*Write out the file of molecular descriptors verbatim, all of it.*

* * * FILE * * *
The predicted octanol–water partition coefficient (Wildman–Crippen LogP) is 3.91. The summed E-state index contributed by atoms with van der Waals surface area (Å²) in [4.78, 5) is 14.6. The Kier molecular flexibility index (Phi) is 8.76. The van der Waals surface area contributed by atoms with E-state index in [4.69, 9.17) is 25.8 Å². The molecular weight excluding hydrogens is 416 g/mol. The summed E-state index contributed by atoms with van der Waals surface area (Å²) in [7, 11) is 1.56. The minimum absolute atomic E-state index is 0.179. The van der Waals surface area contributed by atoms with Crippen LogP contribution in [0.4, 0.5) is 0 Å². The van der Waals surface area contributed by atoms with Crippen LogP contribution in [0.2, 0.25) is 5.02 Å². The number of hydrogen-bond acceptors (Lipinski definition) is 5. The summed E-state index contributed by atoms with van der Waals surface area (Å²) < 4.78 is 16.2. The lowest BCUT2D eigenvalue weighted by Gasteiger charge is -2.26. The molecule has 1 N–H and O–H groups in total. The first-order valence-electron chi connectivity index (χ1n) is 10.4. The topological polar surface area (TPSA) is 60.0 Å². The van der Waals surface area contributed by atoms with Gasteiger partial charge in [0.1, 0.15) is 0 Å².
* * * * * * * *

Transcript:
The predicted octanol–water partition coefficient (Wildman–Crippen LogP) is 3.91. The summed E-state index contributed by atoms with van der Waals surface area (Å²) in [4.78, 5) is 14.6. The Kier molecular flexibility index (Phi) is 8.76. The van der Waals surface area contributed by atoms with E-state index in [4.69, 9.17) is 25.8 Å². The molecular weight excluding hydrogens is 416 g/mol. The summed E-state index contributed by atoms with van der Waals surface area (Å²) in [7, 11) is 1.56. The minimum absolute atomic E-state index is 0.179. The van der Waals surface area contributed by atoms with Crippen LogP contribution in [0.4, 0.5) is 0 Å². The van der Waals surface area contributed by atoms with Crippen LogP contribution in [0.2, 0.25) is 5.02 Å². The number of hydrogen-bond acceptors (Lipinski definition) is 5. The summed E-state index contributed by atoms with van der Waals surface area (Å²) < 4.78 is 16.2. The lowest BCUT2D eigenvalue weighted by Gasteiger charge is -2.26. The molecule has 1 N–H and O–H groups in total. The first-order valence-electron chi connectivity index (χ1n) is 10.4. The topological polar surface area (TPSA) is 60.0 Å². The van der Waals surface area contributed by atoms with Gasteiger partial charge in [0.1, 0.15) is 0 Å².